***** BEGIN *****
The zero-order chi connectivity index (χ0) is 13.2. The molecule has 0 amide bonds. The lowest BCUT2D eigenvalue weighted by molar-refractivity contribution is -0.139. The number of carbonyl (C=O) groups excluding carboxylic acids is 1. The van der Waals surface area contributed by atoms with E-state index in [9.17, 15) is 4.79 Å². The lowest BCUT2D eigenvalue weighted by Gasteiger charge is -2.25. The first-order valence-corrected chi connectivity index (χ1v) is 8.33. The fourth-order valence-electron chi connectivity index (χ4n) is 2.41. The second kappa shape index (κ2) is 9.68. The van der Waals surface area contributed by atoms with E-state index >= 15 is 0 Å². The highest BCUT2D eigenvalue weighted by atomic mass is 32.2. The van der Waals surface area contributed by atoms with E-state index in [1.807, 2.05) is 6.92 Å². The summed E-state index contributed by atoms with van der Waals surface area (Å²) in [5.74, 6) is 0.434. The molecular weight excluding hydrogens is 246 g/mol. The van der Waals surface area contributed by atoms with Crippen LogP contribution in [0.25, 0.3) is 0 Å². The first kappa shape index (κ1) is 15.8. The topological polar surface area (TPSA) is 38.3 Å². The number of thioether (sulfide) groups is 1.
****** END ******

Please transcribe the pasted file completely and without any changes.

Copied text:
The zero-order chi connectivity index (χ0) is 13.2. The molecule has 0 amide bonds. The lowest BCUT2D eigenvalue weighted by molar-refractivity contribution is -0.139. The number of carbonyl (C=O) groups excluding carboxylic acids is 1. The van der Waals surface area contributed by atoms with E-state index in [9.17, 15) is 4.79 Å². The lowest BCUT2D eigenvalue weighted by Gasteiger charge is -2.25. The first-order valence-corrected chi connectivity index (χ1v) is 8.33. The fourth-order valence-electron chi connectivity index (χ4n) is 2.41. The second kappa shape index (κ2) is 9.68. The van der Waals surface area contributed by atoms with E-state index >= 15 is 0 Å². The highest BCUT2D eigenvalue weighted by atomic mass is 32.2. The van der Waals surface area contributed by atoms with E-state index in [1.807, 2.05) is 6.92 Å². The summed E-state index contributed by atoms with van der Waals surface area (Å²) in [5.74, 6) is 0.434. The molecular weight excluding hydrogens is 246 g/mol. The van der Waals surface area contributed by atoms with Crippen LogP contribution in [0.25, 0.3) is 0 Å². The first kappa shape index (κ1) is 15.8. The topological polar surface area (TPSA) is 38.3 Å². The number of thioether (sulfide) groups is 1.